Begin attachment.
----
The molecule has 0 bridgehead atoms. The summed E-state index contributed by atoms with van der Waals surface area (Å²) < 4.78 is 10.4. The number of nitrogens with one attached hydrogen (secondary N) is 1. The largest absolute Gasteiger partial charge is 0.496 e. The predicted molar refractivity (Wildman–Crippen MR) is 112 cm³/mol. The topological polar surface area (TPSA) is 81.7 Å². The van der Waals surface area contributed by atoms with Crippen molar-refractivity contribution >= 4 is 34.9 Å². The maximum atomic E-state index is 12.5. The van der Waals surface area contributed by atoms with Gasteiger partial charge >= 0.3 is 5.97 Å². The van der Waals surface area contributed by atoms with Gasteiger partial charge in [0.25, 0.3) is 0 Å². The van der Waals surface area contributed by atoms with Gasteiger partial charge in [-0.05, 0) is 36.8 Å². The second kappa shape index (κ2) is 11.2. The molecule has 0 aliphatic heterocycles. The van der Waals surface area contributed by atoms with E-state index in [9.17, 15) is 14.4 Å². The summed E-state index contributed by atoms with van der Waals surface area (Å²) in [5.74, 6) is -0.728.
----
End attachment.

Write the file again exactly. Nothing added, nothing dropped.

The molecule has 0 bridgehead atoms. The summed E-state index contributed by atoms with van der Waals surface area (Å²) < 4.78 is 10.4. The number of nitrogens with one attached hydrogen (secondary N) is 1. The largest absolute Gasteiger partial charge is 0.496 e. The predicted molar refractivity (Wildman–Crippen MR) is 112 cm³/mol. The topological polar surface area (TPSA) is 81.7 Å². The van der Waals surface area contributed by atoms with Crippen molar-refractivity contribution >= 4 is 34.9 Å². The maximum atomic E-state index is 12.5. The van der Waals surface area contributed by atoms with Gasteiger partial charge >= 0.3 is 5.97 Å². The van der Waals surface area contributed by atoms with Gasteiger partial charge in [0.25, 0.3) is 0 Å². The van der Waals surface area contributed by atoms with Gasteiger partial charge in [-0.05, 0) is 36.8 Å². The second kappa shape index (κ2) is 11.2. The molecule has 0 aliphatic heterocycles. The van der Waals surface area contributed by atoms with E-state index in [9.17, 15) is 14.4 Å². The summed E-state index contributed by atoms with van der Waals surface area (Å²) in [5.74, 6) is -0.728.